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7 habits of the best self-directed learners
The best self-directed learners use these seven habits to improve their knowledge and skills in any subject.
- Bill Gates, Mark Zuckerberg, and Ellen DeGeneres all dropped out of college, yet they became leaders in their fields. Their secret? Self-directed learning.
- Self-directed learning can help people expand their knowledge, gain new skills, and improve upon their liberal education.
- Following habits like Benjamin Franklin's five-hour rule, the 80/20 rule, and SMART goals can help self-directed learners succeed in their pursuits.
People are captivated by the stories of individuals who eschewed traditional education yet still became titans in their field. Bill Gates, Ellen DeGeneres, Anna Wintour, Henry Ford, John D. Rockefeller; none of them has a college degree, but they have all achieved fame and a level of success few can match. How did they do this? They are self-directed learners.
Nowadays, self-directed learning is less of a cultural curio and more of an economic necessity. New knowledge accumulates so quickly, and industries change so rapidly, traditional education paths can't keep pace. Unless your specialty is the pottery fashions of Ancient Greece, chances are your diploma is out of date before the ink dries. (Even then, you never know when some newly discovered Pompeii will upend terracotta paradigms.)
Need help getting into the practice? Here are seven habits shared by the best self-directed learners.
Take ownership of your learning
Malcolm Knowles was an educator and a champion for adult learning (a.k.a. andragogy). He described self-directed learning as a process "in which individuals take the initiative, with or without the help of others, in diagnosing their learning needs, formulating learning goals, identifying human and material resources for learning, choosing and implementing appropriate learning strategies, and evaluating learning outcomes."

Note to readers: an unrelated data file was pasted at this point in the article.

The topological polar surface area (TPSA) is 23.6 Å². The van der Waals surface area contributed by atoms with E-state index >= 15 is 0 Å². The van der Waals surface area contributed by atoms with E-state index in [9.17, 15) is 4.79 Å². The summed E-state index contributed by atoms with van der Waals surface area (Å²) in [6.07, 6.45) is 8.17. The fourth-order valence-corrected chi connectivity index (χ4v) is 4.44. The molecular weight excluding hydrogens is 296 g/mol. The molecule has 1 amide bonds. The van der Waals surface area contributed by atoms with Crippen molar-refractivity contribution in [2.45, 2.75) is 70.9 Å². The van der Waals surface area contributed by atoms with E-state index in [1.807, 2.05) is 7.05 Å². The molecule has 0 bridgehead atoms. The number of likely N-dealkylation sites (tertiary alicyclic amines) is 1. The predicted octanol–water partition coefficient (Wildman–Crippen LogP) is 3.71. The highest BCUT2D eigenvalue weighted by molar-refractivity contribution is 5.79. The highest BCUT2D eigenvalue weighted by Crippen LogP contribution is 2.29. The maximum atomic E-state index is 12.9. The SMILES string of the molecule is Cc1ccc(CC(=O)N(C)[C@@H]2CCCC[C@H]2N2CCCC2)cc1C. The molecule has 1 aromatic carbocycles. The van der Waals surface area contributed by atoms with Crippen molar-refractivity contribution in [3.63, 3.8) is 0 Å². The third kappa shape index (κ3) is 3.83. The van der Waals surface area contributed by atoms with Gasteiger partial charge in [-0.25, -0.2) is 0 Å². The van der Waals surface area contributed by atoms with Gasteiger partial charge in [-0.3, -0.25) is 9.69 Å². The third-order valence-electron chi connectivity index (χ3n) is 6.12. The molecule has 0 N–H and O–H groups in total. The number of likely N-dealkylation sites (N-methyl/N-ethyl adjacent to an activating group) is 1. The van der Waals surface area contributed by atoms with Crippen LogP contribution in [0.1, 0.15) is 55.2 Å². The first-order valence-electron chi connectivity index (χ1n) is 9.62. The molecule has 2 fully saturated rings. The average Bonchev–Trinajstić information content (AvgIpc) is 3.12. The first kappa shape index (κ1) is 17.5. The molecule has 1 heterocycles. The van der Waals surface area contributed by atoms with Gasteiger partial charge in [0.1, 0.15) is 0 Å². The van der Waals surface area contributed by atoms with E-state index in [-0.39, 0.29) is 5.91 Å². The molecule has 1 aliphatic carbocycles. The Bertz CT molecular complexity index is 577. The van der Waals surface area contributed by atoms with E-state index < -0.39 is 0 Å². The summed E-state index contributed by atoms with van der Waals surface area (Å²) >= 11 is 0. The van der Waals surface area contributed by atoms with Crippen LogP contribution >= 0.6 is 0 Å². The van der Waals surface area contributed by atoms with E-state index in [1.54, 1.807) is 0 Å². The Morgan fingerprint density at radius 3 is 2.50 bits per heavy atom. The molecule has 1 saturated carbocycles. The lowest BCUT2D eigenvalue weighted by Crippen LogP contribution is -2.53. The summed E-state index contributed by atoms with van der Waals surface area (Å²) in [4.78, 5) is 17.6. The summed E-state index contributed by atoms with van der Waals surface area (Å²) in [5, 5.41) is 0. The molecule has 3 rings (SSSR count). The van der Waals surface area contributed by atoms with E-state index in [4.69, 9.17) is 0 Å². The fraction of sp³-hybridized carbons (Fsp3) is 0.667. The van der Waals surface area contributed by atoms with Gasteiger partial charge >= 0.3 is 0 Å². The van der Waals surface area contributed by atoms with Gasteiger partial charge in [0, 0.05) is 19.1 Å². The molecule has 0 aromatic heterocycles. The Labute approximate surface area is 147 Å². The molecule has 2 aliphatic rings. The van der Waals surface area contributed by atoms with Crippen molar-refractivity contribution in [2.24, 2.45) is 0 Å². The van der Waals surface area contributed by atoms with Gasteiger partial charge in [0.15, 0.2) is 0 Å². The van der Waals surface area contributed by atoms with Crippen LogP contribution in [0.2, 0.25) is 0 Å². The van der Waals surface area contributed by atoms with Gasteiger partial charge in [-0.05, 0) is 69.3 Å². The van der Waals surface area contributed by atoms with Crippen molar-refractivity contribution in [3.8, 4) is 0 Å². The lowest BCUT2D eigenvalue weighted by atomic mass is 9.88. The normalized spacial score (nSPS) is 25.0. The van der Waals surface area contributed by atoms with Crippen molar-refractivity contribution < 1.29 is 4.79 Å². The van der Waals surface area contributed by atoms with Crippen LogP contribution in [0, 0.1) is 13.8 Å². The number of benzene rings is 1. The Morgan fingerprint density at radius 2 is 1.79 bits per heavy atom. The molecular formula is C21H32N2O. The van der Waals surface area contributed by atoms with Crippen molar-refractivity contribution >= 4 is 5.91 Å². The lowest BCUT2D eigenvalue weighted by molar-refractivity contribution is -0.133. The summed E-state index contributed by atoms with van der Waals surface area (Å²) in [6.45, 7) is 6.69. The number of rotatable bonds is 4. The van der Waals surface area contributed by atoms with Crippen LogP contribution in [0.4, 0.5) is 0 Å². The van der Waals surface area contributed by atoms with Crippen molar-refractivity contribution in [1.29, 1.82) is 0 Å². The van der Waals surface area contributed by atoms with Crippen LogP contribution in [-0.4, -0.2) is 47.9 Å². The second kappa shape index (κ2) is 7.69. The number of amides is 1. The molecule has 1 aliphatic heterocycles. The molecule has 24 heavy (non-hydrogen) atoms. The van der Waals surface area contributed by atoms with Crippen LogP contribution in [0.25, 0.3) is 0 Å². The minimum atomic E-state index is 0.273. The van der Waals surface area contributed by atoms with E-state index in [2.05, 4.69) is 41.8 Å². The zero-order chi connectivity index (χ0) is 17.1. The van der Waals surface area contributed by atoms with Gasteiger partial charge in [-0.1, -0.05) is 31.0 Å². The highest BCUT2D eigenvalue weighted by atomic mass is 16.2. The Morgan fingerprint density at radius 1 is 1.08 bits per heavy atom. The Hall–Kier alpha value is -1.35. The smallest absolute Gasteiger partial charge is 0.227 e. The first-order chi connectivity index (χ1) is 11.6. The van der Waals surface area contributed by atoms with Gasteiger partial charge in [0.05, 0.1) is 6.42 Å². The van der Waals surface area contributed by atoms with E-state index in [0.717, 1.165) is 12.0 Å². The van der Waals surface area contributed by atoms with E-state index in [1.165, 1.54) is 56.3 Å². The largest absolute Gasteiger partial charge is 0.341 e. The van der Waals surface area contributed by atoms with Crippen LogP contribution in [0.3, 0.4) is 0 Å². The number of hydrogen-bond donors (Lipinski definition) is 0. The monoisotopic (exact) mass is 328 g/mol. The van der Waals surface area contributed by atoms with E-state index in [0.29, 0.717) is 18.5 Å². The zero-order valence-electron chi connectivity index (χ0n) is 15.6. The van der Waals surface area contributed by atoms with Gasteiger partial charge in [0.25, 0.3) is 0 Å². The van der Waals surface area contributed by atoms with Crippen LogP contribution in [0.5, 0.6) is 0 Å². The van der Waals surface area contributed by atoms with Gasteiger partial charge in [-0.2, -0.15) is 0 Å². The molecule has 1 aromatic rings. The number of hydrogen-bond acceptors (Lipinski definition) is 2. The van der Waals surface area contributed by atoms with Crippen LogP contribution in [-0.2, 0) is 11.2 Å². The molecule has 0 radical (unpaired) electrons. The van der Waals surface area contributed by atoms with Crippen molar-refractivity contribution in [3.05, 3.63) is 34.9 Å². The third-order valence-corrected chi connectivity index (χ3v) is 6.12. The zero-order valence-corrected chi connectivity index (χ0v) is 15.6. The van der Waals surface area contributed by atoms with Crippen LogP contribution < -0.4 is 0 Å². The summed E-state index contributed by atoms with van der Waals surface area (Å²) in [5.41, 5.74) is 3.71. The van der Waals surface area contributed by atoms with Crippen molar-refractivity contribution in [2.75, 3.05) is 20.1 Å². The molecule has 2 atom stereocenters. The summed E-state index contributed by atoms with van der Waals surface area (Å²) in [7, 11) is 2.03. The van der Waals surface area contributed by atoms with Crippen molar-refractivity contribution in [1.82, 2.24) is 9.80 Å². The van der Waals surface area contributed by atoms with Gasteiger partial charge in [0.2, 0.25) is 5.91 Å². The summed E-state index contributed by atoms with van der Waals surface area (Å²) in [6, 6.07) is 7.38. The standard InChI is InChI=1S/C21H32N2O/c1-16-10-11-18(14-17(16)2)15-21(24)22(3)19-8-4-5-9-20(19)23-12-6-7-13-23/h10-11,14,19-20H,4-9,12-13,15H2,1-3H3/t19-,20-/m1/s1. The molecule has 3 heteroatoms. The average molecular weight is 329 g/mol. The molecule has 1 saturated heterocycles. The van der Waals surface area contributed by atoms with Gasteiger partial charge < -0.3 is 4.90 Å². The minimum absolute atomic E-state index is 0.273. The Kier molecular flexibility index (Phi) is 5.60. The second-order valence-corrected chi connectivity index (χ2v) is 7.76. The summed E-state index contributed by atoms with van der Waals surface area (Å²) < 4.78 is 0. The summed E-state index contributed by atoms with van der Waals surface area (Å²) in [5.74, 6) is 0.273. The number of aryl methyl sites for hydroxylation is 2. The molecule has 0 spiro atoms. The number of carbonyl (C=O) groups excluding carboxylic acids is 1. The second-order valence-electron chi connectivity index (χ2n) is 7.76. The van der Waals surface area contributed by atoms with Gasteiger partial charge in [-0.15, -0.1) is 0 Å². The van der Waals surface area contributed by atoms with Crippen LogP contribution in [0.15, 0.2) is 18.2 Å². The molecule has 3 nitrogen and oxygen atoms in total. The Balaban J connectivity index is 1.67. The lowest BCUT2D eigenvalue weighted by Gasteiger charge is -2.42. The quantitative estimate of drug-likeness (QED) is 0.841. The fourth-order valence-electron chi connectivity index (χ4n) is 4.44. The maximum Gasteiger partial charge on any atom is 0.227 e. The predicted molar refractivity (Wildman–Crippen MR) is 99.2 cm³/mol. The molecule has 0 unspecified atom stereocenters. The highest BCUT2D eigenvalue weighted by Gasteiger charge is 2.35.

The habits we'll discuss here address all these points, but the first step is always to take the initiative.
As Salman Khan, founder of Khan Academy, told Big Think, this isn't that much different from high school or college learning. "There is this illusion that is created in our classical education system that someone is teaching it to you," Khan said. "Really, they are creating a context in which you need to pull information and own it yourself."The difference is that self-directed learners need to create that context for themselves. They do this by engaging in learning through a growth mindset. Traditional education can inadvertently saddle students with fixed mindsets (i.e., students are either naturally gifted at a subject or not, and their grades will reflect this). A growth-mindset student, on the other hand, knows that improvement is possible, even if it isn't easy.
Set SMART goals
Once you have theinitiative, you need to set goals. Otherwise, rewards will always remain nebulous and unobtainable, and rewards are necessary if you are to remain motivated.
The best self-directed learners know to set SMART goals. SMART is an acronym that stands for Specific, Measurable, Action-oriented, Realistic, and Time-defined. Any goals you set should meet these criteria.
Pay close attention to realistic time management. Self-directed learning is generally done in our few, precious off-hours. Teaching yourself programming is great. Trying to program an entire video game within a year is a bit much. Break it down into smaller chunks and give yourself time.If you're curious, the opposite of a SMART goal is a VAPID one—that is, Vague, Amorphous, Pie-in-the-sky, Irrelevant, and Delayed. Don't be a VAPID learner.
Benjamin Franklin's five-hour rule
Benjamin Franklin was an author, statesman, inventor, and entrepreneur. He also left school when he was 10. How did he amass the knowledge necessary to succeed in so many trades with so little schooling? He set aside an hour every weekday for deliberate learning. He would read, write, ruminate, or devise experiments during that time.